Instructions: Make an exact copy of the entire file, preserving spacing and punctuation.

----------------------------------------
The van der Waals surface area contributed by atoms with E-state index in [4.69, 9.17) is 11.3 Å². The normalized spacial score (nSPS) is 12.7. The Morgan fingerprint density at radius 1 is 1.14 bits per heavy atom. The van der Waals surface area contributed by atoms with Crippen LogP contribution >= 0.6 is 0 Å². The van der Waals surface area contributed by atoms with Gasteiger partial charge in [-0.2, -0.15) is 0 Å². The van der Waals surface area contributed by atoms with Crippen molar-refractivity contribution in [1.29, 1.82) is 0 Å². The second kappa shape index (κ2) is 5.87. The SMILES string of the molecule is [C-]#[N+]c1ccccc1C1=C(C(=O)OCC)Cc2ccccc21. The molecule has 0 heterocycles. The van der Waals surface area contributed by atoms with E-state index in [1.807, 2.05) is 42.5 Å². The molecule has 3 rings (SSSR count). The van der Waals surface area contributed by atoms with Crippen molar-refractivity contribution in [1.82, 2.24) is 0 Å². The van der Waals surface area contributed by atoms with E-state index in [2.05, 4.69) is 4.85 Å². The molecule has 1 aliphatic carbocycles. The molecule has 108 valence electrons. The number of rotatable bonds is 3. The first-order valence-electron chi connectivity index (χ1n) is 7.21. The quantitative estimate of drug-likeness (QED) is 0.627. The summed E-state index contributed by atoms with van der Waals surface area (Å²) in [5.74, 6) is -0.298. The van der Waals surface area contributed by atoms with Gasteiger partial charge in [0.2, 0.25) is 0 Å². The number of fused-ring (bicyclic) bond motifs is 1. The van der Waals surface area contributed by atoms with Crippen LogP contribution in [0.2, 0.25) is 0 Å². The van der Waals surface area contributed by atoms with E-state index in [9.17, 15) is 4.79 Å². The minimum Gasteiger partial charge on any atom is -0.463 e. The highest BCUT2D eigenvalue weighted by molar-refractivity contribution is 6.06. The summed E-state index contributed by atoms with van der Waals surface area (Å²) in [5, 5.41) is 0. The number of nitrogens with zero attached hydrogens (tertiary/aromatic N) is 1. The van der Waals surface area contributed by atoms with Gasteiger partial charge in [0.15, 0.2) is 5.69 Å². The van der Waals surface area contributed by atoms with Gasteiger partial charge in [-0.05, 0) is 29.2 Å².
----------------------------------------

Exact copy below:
The van der Waals surface area contributed by atoms with E-state index in [4.69, 9.17) is 11.3 Å². The normalized spacial score (nSPS) is 12.7. The Morgan fingerprint density at radius 1 is 1.14 bits per heavy atom. The van der Waals surface area contributed by atoms with Crippen LogP contribution >= 0.6 is 0 Å². The van der Waals surface area contributed by atoms with Gasteiger partial charge in [-0.2, -0.15) is 0 Å². The van der Waals surface area contributed by atoms with Crippen molar-refractivity contribution in [1.29, 1.82) is 0 Å². The second kappa shape index (κ2) is 5.87. The SMILES string of the molecule is [C-]#[N+]c1ccccc1C1=C(C(=O)OCC)Cc2ccccc21. The molecule has 0 heterocycles. The van der Waals surface area contributed by atoms with E-state index in [1.807, 2.05) is 42.5 Å². The molecule has 3 rings (SSSR count). The van der Waals surface area contributed by atoms with Crippen molar-refractivity contribution in [1.82, 2.24) is 0 Å². The van der Waals surface area contributed by atoms with E-state index in [2.05, 4.69) is 4.85 Å². The molecule has 1 aliphatic carbocycles. The molecule has 108 valence electrons. The number of rotatable bonds is 3. The first-order valence-electron chi connectivity index (χ1n) is 7.21. The quantitative estimate of drug-likeness (QED) is 0.627. The summed E-state index contributed by atoms with van der Waals surface area (Å²) in [5.74, 6) is -0.298. The van der Waals surface area contributed by atoms with Gasteiger partial charge in [0.2, 0.25) is 0 Å². The number of fused-ring (bicyclic) bond motifs is 1. The van der Waals surface area contributed by atoms with Crippen LogP contribution in [0.2, 0.25) is 0 Å². The van der Waals surface area contributed by atoms with E-state index in [9.17, 15) is 4.79 Å². The minimum Gasteiger partial charge on any atom is -0.463 e. The highest BCUT2D eigenvalue weighted by molar-refractivity contribution is 6.06. The summed E-state index contributed by atoms with van der Waals surface area (Å²) in [5, 5.41) is 0. The number of nitrogens with zero attached hydrogens (tertiary/aromatic N) is 1. The van der Waals surface area contributed by atoms with Gasteiger partial charge in [0.15, 0.2) is 5.69 Å². The van der Waals surface area contributed by atoms with Gasteiger partial charge in [-0.05, 0) is 29.2 Å².